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Written By: Benjamin Pipicelli, Lexx Thomson, & Dorje Gyaltsen
Economics Newsletter – August 18, 2023
Canada’s Economy at a Glance
Canadian Savings on a Decline
In regular times, the rich differ in that their consumer spending is much less tied to just how much money they made in a given year, as they can draw on their wealth to smooth out their consumption patterns. The average Canadian can’t chase a Great Gatsby lifestyle. But in the past two years, many have been able to tap into an atypically large pool of savings, accumulated in the first half of the pandemic when travel, movies, and restaurants were shunned and spending, therefore, trailed incomes.
The Bank of Canada’s latest policy report expressed concerns that this financial spending cushion might continue to dull the response to higher interest rates, necessitating a deeper pullback in incomes to cool spending. They pointed to the fact that across most income groups, the ratio of liquid household financial assets to spending is still elevated relative to its pre-pandemic level.
Relative to the pre-Covid trend, all of the excesses in liquid assets are now showing up in term deposits and other vehicles that pay high-interest rates. These assets are now tough competition for stocks and bonds. Funds in chequing accounts with much lower rates are no longer pushing us above trend. Moreover, Canadians that had their longer-term savings in either stocks or bonds haven’t had much to crow about in recent years, a reason why a 5% GIC might look tempting.
News and Noteworthy
Canada’s unemployment rate ticks up; BoC pause more likely
Canada unexpectedly shed a net 6,400 jobs in July and the unemployment rate ticked higher for the third consecutive month, bolstering expectations that the Bank of Canada will put its tightening cycle on pause. Canada’s unemployment rate increased to 5.5 percent in July, up from 5.4 percent in June, as strong population growth outpaced job growth. The print came as a surprise to analysts polled by Reuters, who had expected a net gain of 21,100 jobs. The unemployment rate was in line with analyst expectations. Read more.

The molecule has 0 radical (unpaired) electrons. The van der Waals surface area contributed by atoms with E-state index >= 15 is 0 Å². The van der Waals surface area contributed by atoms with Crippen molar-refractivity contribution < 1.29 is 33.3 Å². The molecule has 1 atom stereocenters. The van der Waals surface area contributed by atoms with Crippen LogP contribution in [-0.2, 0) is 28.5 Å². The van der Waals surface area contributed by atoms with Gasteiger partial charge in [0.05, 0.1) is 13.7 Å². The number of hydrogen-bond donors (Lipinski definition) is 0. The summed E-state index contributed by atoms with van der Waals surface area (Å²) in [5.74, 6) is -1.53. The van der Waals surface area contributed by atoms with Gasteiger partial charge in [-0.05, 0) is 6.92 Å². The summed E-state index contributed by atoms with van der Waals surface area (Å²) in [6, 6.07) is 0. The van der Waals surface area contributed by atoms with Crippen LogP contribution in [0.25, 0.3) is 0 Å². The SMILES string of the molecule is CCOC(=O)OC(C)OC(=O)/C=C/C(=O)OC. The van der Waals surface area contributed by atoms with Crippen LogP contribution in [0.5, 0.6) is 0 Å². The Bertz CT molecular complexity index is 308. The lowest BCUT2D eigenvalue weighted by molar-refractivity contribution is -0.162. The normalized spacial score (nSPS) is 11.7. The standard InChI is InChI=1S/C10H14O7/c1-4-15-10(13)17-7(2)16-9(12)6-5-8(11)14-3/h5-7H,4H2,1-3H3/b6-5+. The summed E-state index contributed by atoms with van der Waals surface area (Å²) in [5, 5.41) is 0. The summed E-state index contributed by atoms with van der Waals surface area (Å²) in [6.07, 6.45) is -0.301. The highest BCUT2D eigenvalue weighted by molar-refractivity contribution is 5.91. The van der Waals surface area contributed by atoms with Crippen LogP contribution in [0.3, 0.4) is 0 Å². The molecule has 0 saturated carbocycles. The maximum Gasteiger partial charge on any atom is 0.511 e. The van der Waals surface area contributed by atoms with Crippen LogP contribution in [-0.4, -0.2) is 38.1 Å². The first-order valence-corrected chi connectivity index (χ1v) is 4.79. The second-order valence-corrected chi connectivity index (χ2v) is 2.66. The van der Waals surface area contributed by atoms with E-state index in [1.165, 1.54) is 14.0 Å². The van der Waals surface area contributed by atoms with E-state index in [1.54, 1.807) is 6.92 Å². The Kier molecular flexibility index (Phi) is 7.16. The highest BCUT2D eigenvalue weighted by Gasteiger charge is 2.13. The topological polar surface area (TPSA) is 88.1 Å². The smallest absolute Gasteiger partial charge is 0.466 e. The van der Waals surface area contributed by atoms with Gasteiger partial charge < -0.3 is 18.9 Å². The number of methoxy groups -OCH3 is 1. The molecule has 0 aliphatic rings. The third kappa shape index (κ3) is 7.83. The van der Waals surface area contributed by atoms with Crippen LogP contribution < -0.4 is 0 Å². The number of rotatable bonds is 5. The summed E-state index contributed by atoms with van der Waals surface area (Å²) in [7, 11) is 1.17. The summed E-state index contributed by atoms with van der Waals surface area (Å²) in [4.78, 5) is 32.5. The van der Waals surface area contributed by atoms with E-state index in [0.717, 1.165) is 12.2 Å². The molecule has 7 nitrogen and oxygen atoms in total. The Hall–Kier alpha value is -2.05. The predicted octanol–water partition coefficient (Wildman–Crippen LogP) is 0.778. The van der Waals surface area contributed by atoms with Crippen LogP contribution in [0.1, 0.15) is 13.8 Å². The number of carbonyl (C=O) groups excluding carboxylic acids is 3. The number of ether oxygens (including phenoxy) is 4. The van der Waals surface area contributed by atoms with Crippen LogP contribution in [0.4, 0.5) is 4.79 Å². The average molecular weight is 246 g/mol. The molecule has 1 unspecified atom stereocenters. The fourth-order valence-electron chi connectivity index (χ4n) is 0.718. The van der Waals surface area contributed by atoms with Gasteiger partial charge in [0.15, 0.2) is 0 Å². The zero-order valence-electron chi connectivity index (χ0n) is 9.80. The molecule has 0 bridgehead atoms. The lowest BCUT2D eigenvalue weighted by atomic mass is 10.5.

Canada’s money managers mirror ESG backtrack on Wall Street: report
North America’s largest asset managers pared back climate-friendly actions last year, a trend coinciding with anti-ESG (environmental, social, and governance) backlash from American lawmakers, according to a new report. U.K.-based think tank InfluenceMap says it analyzed 45 of the world’s largest asset managers, a group with US$72 trillion in assets under management. Its report, released on Monday, points to a “significant gap between the increase in net-zero commitments by the world’s largest asset managers and their lack of meaningful short-term climate action.” Read more.
Bank of Canada rate hikes hitting young adults hardest
Young adults outside Canada’s most populous provinces are feeling the pinch from the Bank of Canada’s rate hikes more than older age groups, and those in Ontario and Quebec, a new poll suggests. The latest Yahoo/Maru Public Opinion poll reached 1,527 Canadian adults between July 21 and 24. More than half (52 percent) say higher borrowing costs are either causing anxiety due to money pressures (36 percent) or making them “worried sick” about their financial futures (16 percent). Read more.
Algonquin to exit renewables; interim CEO predicts ‘very attractive’ deal
Algonquin Power & Utilities’ (AQN.TO) (AQN) new interim CEO says the renewable energy business the company intends to sell to improve its balance sheet has already received interest from potential buyers, suggesting the assets will be “very attractive to the marketplace.” Algonquin on Thursday announced company insider Christopher Huskilson would replace chief executive Arun Banskota on an interim basis. The change came as the company revealed a plan to sell its renewable energy division following a strategic review launched in May. Read more.
Ballard Power stock rises as new orders climb more than 100%
Ballard Power Systems (BLDP.TO) (BLDP) shares climbed on Wednesday as the fuel cell maker for buses, trucks, trains, and more told investors that its swelling order book will keep growing. The Vancouver-based company, which keeps its books in U.S. dollars, reported second-quarter financial results before the opening bell. Ballard saw a net loss of US$30.1 million as revenue dropped across most of its heavy-duty mobility portfolio. However, the company boasted US$25.1 million in new orders in Q2, up from US$12.3 million in the same quarter last year. Read more.
Economics Society News, Events, and Articles
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*As of market close on Friday, August 18